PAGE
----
Newark St Mary Magdalene

Archaeology

Earliest core fabric is the crypt: pre 1200

West tower is C13th - C14th with later modifications; C14th spire

Core fabric of nave is C15th rebuild, though crossing piers are C13th

Chancel late C15th (completed by 1498)

Significant Interior Features

Graffiti on choir stalls dated 1660

Rood screen C16th has no painting visible

Painted stone panels depicting the Two painted stone panels

Timbers and roofs

  Nave Chancel Tower
Main Panelled with ties pre-1460 Panelled with ties pre-1460  
S.Aisle      
N.Aisle      
Other principal      
Other timbers Rood screen C16th    

Bellframe

Cast-iron, low sided frame by Mears and Stainbank of 1913. New fittings installed by Taylors of Loughborough in 1954.

Not scheduled for preservation Grade 5.

Walls

  Nave Chancel Tower
Plaster covering & date No plaster. Aisles C19/20th No plaster No plaster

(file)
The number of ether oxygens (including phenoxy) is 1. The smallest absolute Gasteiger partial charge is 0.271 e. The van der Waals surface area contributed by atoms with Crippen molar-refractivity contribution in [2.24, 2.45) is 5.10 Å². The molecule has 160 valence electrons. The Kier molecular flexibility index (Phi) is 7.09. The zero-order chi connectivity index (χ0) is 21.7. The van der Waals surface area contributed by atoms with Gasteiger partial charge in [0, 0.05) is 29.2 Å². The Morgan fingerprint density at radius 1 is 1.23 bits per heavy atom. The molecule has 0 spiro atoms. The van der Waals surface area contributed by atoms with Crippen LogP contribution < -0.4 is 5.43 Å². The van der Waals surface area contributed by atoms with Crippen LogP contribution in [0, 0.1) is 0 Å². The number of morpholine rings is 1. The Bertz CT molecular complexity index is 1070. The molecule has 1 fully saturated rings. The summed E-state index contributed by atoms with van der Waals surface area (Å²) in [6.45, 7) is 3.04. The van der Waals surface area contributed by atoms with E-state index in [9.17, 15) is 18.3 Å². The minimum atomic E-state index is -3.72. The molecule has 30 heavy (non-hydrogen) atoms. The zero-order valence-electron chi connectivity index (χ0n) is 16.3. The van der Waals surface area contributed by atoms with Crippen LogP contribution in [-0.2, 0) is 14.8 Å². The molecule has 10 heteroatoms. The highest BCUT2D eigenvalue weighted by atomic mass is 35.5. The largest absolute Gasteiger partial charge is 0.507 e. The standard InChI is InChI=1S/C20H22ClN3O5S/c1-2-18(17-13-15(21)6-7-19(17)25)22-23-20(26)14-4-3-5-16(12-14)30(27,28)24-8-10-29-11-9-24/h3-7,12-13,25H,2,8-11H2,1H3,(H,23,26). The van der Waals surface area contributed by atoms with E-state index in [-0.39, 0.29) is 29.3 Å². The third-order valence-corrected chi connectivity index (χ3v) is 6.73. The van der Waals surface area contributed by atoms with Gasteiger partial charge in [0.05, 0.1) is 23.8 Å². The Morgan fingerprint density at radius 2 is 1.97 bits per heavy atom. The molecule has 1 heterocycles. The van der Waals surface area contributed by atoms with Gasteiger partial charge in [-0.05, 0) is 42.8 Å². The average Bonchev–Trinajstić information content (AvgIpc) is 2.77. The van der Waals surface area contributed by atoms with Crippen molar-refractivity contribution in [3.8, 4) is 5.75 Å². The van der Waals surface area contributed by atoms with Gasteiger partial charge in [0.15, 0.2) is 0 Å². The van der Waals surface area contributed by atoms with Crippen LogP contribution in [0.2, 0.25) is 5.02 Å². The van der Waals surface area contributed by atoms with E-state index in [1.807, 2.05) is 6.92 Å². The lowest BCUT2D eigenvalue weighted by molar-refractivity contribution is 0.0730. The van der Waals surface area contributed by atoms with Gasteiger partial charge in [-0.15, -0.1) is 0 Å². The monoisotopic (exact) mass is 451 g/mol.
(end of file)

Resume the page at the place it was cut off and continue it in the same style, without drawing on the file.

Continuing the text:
Potential for wall paintings Nil C16th panels in Markham chapel Nil

Excavations and potential for survival of below-ground archaeology

Several watching briefs have been undertaken during the 1980s and 1990s on minor external works, mainly for the repair of paths and walls (County SMR).

A watching brief on the opening-up of the south aisle transept floor for investigation purposes in 1999 revealed no significant pre-C19th archaeological deposits at the surface. No excavation was undertaken (County SMR).

The overall potential for the survival of below-ground archaeology in the churchyard is considered low-moderate and below the present interior floors is considered to be high-VERY high.

Exterior:Domestic/ecclesiastical Pre-Conquest-C20th, low incidence of surviving burials likely on all sides due to proximity of streets and walkways.

Interior:Extent of C19th disturbance is conjectural. Vaults known to exist and whole is likely to be a highly complex mixture of C15th building layers with unknown survival of earlier deposits beneath, punctuated by late medieval graves and post-medieval vaults.

Walls:Mostly C15th rebuilding and subsequent alterations, but earlier evidence apparent at the west end and in the crypt.